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affection allow animals answer appeared become believe Cameron Cecilia certainly CHAPTER child Chillingly course creature daughter dear desire difference doubt earth Emlyn entered expression eyes face fairy father fear feel felt girl give Gordon grave hand happiness head heart hope hour human idea interest Kenelm kind Lady language learned least less letter light Lily living looked manner marry mind Miss nature never night observed once passed passions perhaps political poor present question race replied round seemed seen side Sir Peter speak strange suppose sure talk tell things thought took Travers turned voice vril Vril-ya walked whole wife wings wish woman young
Page 52 - The stars of midnight shall be dear To her; and she shall lean her ear In many a secret place Where rivulets dance their wayward round, And beauty born of murmuring sound Shall pass into her face.
Page 303 - Btrongest fortress, or cleave its burning way from the van to the rear of an embattled host. If army met army, and both had command of this agency , it could be but to the annihilation of each. The age of war was therefore gone; but with the cessation of war other effects bearing upon the social state soon became apparent.
Page 435 - Vril-ya, it was singular to mark how it contrived to unite and to harmonize into one system nearly all the objects which the various philosophers of the upper world have placed before human hopes as the ideals of a Utopian future. It was a state in which war, with all its calamities, was deemed impossible, — a state in which the freedom of all and each was secured...
Page 334 - This argues strongly in favour of the existence in every animal of an immaterial principle similar to that which by its excellence and superior endowments places man so much above animals...
Page 303 - Zee, who, as an erudite professor in the College of Sages, had studied such matters more diligently than any other member of my host's family, this fluid is capable of being raised and disciplined into the mightiest agency over all forms of matter, animate or inanimate.
Page 294 - Company, to which my two brothers belonged, had just paid twenty thousand dollars), I wound up by repeating its glowing predictions of the magnificent future that smiled upon mankind, when the flag of freedom should float over an entire continent, and two hundred millions of intelligent citizens, accustomed from infancy to the daily use of revolvers, should apply to a cowering universe the doctrine of the Patriot Monroe.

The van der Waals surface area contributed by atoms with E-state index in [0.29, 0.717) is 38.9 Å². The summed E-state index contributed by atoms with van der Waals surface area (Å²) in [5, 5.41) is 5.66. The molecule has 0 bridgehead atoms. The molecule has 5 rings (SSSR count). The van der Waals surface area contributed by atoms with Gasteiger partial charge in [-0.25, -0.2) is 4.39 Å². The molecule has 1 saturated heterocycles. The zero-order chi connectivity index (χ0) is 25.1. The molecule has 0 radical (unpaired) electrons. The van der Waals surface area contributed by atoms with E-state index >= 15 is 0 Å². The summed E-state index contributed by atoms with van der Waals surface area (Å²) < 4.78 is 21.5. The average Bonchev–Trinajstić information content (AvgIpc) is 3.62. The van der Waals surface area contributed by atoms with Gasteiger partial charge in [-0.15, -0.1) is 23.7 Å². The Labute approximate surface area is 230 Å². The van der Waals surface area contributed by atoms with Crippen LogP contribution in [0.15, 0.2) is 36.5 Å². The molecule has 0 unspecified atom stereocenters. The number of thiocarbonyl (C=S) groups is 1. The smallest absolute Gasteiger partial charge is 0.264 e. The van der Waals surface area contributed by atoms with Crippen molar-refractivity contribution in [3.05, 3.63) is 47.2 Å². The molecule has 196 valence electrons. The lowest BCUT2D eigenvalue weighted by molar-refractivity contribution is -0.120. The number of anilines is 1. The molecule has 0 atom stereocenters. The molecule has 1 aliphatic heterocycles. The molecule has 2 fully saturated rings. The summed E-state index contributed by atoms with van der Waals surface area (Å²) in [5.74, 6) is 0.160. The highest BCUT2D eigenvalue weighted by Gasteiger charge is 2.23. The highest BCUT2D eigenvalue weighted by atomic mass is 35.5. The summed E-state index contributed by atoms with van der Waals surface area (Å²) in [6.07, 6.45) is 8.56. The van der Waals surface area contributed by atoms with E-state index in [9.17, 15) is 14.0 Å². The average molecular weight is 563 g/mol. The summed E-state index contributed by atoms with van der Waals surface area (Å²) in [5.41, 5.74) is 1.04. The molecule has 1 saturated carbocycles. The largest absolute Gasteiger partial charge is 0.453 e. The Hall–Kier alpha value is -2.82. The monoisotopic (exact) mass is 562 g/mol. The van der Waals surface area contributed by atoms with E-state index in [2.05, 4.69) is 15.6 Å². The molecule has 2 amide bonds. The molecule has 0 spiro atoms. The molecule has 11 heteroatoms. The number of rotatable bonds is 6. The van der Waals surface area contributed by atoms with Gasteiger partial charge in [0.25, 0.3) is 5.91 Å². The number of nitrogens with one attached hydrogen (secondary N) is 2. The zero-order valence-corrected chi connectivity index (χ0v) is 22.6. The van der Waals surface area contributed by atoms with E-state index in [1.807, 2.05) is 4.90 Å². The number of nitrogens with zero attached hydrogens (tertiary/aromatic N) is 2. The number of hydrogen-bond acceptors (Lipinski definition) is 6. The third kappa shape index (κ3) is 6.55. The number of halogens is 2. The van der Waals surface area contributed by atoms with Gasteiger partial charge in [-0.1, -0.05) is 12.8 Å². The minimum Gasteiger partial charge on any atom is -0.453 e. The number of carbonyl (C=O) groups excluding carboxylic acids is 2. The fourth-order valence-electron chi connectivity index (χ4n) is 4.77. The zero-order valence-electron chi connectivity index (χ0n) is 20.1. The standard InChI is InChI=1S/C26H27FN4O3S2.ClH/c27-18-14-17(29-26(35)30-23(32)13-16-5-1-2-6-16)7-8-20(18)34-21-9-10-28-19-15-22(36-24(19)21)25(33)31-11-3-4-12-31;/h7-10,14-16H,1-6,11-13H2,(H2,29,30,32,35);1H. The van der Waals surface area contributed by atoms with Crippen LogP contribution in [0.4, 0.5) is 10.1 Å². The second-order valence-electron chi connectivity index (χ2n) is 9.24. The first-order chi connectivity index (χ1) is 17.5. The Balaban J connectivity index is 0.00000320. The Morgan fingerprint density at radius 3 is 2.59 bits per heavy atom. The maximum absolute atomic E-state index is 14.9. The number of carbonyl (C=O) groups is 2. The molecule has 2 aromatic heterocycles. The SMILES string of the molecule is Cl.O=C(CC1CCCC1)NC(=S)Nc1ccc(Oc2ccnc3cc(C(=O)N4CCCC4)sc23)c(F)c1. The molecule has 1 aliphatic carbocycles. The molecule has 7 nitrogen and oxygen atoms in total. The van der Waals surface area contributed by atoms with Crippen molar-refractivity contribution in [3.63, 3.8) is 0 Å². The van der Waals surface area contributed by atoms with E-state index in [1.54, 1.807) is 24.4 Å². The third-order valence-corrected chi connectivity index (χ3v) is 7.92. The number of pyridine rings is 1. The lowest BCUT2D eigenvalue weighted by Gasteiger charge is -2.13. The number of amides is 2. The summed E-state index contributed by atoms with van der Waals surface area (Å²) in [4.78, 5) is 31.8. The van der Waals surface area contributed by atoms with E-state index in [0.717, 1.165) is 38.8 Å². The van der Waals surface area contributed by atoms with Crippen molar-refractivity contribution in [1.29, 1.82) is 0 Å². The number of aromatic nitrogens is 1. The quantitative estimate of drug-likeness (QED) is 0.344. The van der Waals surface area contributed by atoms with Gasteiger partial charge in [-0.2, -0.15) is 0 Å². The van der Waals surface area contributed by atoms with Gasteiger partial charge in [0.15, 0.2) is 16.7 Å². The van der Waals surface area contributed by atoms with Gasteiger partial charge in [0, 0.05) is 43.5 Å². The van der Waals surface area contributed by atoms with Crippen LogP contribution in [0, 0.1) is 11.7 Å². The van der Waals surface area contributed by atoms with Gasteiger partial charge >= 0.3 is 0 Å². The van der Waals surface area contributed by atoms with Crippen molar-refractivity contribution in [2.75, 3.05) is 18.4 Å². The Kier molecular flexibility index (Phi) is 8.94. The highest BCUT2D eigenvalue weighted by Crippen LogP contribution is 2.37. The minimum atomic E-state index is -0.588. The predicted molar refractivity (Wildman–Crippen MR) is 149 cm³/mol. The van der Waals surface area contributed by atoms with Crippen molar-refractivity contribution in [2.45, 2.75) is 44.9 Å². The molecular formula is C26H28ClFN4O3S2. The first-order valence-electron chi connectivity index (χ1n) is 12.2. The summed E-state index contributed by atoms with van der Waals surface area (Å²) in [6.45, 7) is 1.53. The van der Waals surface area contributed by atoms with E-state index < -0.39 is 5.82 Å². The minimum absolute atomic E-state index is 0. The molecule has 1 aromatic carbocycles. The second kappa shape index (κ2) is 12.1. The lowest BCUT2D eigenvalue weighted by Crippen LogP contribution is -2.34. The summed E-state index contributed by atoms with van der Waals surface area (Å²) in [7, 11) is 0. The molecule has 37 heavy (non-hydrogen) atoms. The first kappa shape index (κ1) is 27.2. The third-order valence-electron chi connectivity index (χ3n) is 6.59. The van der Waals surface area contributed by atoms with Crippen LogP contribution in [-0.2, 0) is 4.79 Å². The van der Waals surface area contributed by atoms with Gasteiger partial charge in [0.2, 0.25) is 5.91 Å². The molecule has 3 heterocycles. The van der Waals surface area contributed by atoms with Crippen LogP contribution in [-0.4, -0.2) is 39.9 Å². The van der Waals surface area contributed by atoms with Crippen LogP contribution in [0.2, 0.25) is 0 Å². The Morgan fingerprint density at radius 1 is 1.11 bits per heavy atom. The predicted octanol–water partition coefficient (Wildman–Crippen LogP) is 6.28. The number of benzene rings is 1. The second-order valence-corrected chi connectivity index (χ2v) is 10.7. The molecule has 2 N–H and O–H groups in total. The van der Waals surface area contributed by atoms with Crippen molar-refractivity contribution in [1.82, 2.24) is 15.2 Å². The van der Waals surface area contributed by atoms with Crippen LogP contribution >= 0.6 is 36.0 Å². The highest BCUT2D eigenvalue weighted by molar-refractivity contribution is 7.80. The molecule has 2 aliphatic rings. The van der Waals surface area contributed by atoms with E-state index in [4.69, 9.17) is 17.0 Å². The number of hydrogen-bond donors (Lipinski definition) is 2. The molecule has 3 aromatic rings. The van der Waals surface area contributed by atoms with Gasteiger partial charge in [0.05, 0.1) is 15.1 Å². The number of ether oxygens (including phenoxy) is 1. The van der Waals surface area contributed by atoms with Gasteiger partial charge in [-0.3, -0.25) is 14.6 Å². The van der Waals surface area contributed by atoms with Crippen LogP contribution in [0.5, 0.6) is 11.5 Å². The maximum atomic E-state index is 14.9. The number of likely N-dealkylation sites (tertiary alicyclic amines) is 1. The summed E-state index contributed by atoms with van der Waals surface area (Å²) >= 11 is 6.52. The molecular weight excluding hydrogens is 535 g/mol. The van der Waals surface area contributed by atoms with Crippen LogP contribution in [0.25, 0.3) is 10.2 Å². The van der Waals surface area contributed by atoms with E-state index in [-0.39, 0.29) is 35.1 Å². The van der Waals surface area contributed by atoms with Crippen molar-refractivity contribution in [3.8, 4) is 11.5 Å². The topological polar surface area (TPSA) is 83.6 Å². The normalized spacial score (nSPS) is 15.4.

Page 295 - held an opinion, almost amounting to conviction, in common, I believe, with many other lovers of natural knowledge, that the various forms under which the forces of matter are made manifest have one common origin; in other words, are so directly related and mutually dependent, that they are convertible, as it were, into one another, and possess equivalents of power in their action.
Page 276 - And now there came out of this building a form, human, — was it human? It stood on the broad way and looked around, beheld me and approached. It came within a few yards of me, and at the sight and presence of it an indescribable awe and tremor seized me, rooting my feet to the ground. It reminded me of symbolical images of Genius or Demon that are seen on Etruscan vases or limned on the walls of Eastern sepulchres, — images that borrow^the outlines of man, and are yet of another race.
Page 309 - ... ingenuity — irruptions of fire and water, the storms of subterranean winds and escaping gases. At the borders of the domain, and at all places where such peril might be apprehended, vigilant inspectors are stationed with telegraphic communication to the hall in which chosen sages take it by turns to hold perpetual sittings. These inspectors are always selected from the elder boys approaching the age of puberty, and on the principle that at that age observation is more acute and the physical...
Page 304 - If army met army, and both had command of this agency , it could be but to the annihilation of each. The age of war was therefore gone; but with the cessation of war other effects bearing upon the social state soon became apparent. Man was so completely at the mercy of man , each whom he encountered being able, if so willing, to slay him on the instant, that all notions of government . by force gradually vanished from political systems and forms of law.